MW: Golf courses closures have been ahead of openings for a number of years now. Does the supply chain of golf still have miles to go in order to deal with the diminished demand side of rounds played?
TS: No, I don’t think so. I think it is finding its level right now. There were too many courses built in certain areas, but there are still some areas that could use more courses. There were too many built and now there aren’t as many, and that’s a good thing. A painful thing, devastating to a lot of people, but a good thing for the overall business.
MW: What’s your take on such efforts as Top Golf, Hack Golf, Foot Golf, SNAG, Frisbee Golf, et al — to expand the reach from traditional golf to other ways to attract customers? Is there a metrics to demonstrate if someone entered the game in one manner and then becomes a part of regular golf for the longer term?
TS: I don’t have personal experience with all of these. I know of them. I know they are designed to promote “business” at the golf facilities. Will Foot Golf or Frisbee golf turn non-golfers into golfers? I’m not sure about that. But it can bring customers into a golf facility and that helps revenues. Any business would like to diversify its customer base. I think Top Golf is a terrific concept and has the potential to get non-golfers to try golf. Top Golf is entertainment through golf. It’s all the fun aspects of golf without having to chase the ball, or lose it in a pond. It focuses on the social aspects of golf and has to attract a certain percentage of non-golfers to want to take it to the next level of golf on a course. And if you are already a golfer its a pretty cool place to go and hit a couple of buckets of balls or take your kids, or your date.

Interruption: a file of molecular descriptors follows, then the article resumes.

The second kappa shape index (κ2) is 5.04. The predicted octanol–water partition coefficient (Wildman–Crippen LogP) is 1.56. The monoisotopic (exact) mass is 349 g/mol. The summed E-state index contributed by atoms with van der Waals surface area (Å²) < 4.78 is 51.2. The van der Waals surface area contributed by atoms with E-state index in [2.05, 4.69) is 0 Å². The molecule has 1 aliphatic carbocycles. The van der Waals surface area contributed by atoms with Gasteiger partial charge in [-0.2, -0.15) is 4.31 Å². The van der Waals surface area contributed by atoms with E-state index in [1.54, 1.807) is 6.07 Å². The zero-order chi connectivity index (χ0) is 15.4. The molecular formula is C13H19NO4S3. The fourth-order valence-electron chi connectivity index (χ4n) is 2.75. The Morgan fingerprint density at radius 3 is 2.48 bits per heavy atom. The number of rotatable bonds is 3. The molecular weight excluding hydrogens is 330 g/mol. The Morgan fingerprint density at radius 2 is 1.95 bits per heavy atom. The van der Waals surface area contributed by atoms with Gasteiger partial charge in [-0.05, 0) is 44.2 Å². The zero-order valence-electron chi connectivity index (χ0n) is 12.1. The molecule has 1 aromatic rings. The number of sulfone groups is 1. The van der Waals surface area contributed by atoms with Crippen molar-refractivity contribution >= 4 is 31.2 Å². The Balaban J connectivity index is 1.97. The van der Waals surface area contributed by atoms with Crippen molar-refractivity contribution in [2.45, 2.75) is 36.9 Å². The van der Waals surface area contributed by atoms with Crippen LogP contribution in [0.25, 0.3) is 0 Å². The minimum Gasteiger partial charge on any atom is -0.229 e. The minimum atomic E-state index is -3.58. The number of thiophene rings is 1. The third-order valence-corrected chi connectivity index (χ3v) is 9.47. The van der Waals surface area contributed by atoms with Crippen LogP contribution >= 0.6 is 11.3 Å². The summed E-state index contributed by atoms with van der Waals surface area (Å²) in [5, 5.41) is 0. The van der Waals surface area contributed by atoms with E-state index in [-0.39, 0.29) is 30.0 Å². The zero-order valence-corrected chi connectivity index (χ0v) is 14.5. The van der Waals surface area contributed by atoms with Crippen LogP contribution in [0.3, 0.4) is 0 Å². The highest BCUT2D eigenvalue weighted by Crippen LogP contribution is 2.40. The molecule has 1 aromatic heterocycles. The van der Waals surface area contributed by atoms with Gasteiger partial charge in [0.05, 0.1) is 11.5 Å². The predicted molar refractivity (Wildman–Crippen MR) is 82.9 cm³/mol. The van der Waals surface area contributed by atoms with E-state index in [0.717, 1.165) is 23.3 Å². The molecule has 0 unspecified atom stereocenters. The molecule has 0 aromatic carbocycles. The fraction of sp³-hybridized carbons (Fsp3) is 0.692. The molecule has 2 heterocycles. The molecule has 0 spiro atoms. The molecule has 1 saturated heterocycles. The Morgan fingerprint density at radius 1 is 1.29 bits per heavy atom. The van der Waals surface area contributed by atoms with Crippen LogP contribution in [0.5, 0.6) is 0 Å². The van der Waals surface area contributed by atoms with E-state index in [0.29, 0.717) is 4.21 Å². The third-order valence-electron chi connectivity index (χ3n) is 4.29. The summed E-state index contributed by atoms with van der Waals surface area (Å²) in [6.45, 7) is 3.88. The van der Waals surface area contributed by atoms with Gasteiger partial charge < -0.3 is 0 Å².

MW: Golf has not really been able to get healthy percentages of players from various minority groups — save for Asians. Is there something missing key organizations are failing to do in order to boost such levels up?
TS: By definition “minority groups” are always going to be in the minority. Go to your local tennis courts, local bowling alleys, local 5K run, local flower show or local flea market — minority groups are going to be in the minority of participants or attendees. Now, that doesn’t mean that golf associations, organizations, corporations shouldn’t promote golf to minority groups, but the minority groups are going to be in the minority even when the recruitment efforts are successful. I think promoting golf in schools is the fastest and best way to get minority participation.
MW: How would you categorize golf’s future — half full or half empty and why?
TS: I’m a half-full guy. Work harder, make things better, adapt to change, have an open mind — keep you head down and swing hard!WHAT'S YOUR REACTION?